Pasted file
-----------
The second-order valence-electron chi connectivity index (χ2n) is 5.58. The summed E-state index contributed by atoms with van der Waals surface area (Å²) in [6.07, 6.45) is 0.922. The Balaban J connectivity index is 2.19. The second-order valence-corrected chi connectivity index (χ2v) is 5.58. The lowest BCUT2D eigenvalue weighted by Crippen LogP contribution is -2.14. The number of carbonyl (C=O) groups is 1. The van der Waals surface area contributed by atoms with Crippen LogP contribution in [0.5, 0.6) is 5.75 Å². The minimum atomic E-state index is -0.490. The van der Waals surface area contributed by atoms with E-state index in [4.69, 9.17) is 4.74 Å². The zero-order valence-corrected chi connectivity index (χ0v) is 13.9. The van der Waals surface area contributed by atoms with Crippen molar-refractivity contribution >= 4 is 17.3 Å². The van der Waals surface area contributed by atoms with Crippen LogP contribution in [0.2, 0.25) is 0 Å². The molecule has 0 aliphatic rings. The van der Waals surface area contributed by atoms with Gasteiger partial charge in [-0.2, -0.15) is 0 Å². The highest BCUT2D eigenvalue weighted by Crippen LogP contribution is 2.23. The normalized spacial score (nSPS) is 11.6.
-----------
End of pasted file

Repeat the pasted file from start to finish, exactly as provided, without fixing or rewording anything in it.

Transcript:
The second-order valence-electron chi connectivity index (χ2n) is 5.58. The summed E-state index contributed by atoms with van der Waals surface area (Å²) in [6.07, 6.45) is 0.922. The Balaban J connectivity index is 2.19. The second-order valence-corrected chi connectivity index (χ2v) is 5.58. The lowest BCUT2D eigenvalue weighted by Crippen LogP contribution is -2.14. The number of carbonyl (C=O) groups is 1. The van der Waals surface area contributed by atoms with Crippen LogP contribution in [0.5, 0.6) is 5.75 Å². The minimum atomic E-state index is -0.490. The van der Waals surface area contributed by atoms with E-state index in [4.69, 9.17) is 4.74 Å². The zero-order valence-corrected chi connectivity index (χ0v) is 13.9. The van der Waals surface area contributed by atoms with Crippen molar-refractivity contribution >= 4 is 17.3 Å². The van der Waals surface area contributed by atoms with Crippen LogP contribution in [0.2, 0.25) is 0 Å². The molecule has 0 aliphatic rings. The van der Waals surface area contributed by atoms with Gasteiger partial charge in [-0.2, -0.15) is 0 Å². The highest BCUT2D eigenvalue weighted by Crippen LogP contribution is 2.23. The normalized spacial score (nSPS) is 11.6.